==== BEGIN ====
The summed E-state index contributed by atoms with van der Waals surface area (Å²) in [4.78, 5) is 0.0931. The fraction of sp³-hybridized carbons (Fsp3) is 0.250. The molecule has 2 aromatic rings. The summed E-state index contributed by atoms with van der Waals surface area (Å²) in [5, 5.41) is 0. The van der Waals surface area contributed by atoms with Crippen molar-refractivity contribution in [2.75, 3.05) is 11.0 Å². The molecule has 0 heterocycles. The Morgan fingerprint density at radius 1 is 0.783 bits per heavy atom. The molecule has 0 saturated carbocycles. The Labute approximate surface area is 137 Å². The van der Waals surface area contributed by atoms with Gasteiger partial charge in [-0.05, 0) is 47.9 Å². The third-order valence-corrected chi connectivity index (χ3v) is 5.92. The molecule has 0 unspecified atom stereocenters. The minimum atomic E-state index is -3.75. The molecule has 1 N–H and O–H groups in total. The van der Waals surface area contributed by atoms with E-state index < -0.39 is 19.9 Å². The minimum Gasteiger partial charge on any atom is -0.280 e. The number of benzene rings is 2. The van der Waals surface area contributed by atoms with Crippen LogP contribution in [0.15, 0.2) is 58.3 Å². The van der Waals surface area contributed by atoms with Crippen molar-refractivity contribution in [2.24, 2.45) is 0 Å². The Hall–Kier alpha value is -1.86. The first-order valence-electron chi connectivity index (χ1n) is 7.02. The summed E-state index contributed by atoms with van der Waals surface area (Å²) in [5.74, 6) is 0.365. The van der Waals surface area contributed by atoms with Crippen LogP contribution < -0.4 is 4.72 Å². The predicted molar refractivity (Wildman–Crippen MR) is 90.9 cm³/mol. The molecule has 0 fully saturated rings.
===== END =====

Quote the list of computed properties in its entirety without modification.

The summed E-state index contributed by atoms with van der Waals surface area (Å²) in [4.78, 5) is 0.0931. The fraction of sp³-hybridized carbons (Fsp3) is 0.250. The molecule has 2 aromatic rings. The summed E-state index contributed by atoms with van der Waals surface area (Å²) in [5, 5.41) is 0. The van der Waals surface area contributed by atoms with Crippen molar-refractivity contribution in [2.75, 3.05) is 11.0 Å². The molecule has 0 heterocycles. The Morgan fingerprint density at radius 1 is 0.783 bits per heavy atom. The molecule has 0 saturated carbocycles. The Labute approximate surface area is 137 Å². The van der Waals surface area contributed by atoms with Gasteiger partial charge in [-0.05, 0) is 47.9 Å². The third-order valence-corrected chi connectivity index (χ3v) is 5.92. The molecule has 0 unspecified atom stereocenters. The minimum atomic E-state index is -3.75. The molecule has 1 N–H and O–H groups in total. The van der Waals surface area contributed by atoms with E-state index < -0.39 is 19.9 Å². The minimum Gasteiger partial charge on any atom is -0.280 e. The number of benzene rings is 2. The van der Waals surface area contributed by atoms with Crippen LogP contribution in [0.15, 0.2) is 58.3 Å². The van der Waals surface area contributed by atoms with Crippen molar-refractivity contribution in [2.24, 2.45) is 0 Å². The Hall–Kier alpha value is -1.86. The first-order valence-electron chi connectivity index (χ1n) is 7.02. The summed E-state index contributed by atoms with van der Waals surface area (Å²) in [5.74, 6) is 0.365. The van der Waals surface area contributed by atoms with Crippen LogP contribution < -0.4 is 4.72 Å². The predicted molar refractivity (Wildman–Crippen MR) is 90.9 cm³/mol. The molecule has 0 fully saturated rings.